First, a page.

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Obama to re-route US climate change policy


US President Barack Obama and his new administration will probably inject significant momentum into discussions about global warming leading up to the UN’s annual climate change conference in Copenhagen later this year.

Elliot Diringer, the Director of International Strategies for the Pew Centre on Global Climate Change, made that prediction during a recent interview with EWEA.

Diringer said Obama will vigorously engage the climate change file but his efforts will depend largely on Congress first enacting acceptable mandatory domestic legislation before any ratification of an international treaty can occur.

“We think it will be 2010 before we reach that final stage,” said Diringer, adding that other countries will also have to take meaningful action before the US would ratify an international treaty dealing with global warming.

Diringer noted, however, that even before Obama took office he was sending clear signals that he was strongly committed to reducing greenhouse gas emissions.

Prior to joining the Pew Centre, a Washington-based independent, non-profit organisation dedicated to addressing global climate change, Diringer served in the Clinton White House as Deputy Press Secretary and as a Senior Policy Advisor and Director of Communications at the Council on Environmental Quality.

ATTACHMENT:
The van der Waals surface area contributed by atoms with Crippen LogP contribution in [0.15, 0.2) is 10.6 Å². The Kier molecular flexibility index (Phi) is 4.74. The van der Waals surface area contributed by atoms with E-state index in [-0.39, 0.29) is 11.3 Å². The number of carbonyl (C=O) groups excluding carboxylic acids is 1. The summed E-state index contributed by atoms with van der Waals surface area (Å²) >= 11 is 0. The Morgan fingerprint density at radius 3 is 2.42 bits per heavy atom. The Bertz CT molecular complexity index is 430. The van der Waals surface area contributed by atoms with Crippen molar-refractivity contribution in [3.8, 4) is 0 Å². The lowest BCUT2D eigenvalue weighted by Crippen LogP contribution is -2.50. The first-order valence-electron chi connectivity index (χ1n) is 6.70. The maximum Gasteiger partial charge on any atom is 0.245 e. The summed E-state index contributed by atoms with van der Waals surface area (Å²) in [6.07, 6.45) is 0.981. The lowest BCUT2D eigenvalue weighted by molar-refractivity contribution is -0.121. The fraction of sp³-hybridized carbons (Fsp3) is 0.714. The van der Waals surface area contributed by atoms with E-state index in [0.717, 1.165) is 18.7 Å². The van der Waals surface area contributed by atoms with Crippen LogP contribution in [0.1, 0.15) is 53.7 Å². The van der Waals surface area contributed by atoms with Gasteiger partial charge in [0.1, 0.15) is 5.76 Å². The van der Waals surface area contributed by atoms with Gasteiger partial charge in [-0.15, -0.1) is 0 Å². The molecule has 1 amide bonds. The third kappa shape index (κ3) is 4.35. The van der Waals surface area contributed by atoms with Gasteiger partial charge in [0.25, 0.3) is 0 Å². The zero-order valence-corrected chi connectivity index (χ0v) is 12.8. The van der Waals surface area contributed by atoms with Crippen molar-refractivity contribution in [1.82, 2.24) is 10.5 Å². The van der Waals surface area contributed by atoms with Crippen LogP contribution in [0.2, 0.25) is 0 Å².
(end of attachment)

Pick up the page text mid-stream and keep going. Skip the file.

In the EWEA interview, Diringer said he thought that the global warming crisis, the energy supply crisis and the international financial crisis could actually be the proper moment for policy makers to embrace a new 21 st century green revolution.

“Sometimes in crisis there is opportunity and this may be one of those cases. I think the crisis enables us to make the case that addressing climate change also creates economic opportunities and that the two go hand in hand and in concert with improved energy security as well.”

There is a broad and growing recognition among the US public that there is an urgent need to address climate change, he said, adding that people are also beginning to accept the connection between energy consumption and global warming.

“With the proper signals from government, we can count on the American people to do their part,” said Diringer.

He said he expects that wind power will supply increasing amounts of electricity in the US between now and 2020. He added he hopes that by 2020 the major economies of the world will have in place policy structures that will significantly reduce the amount of destructive greenhouse gases being released into the atmosphere.


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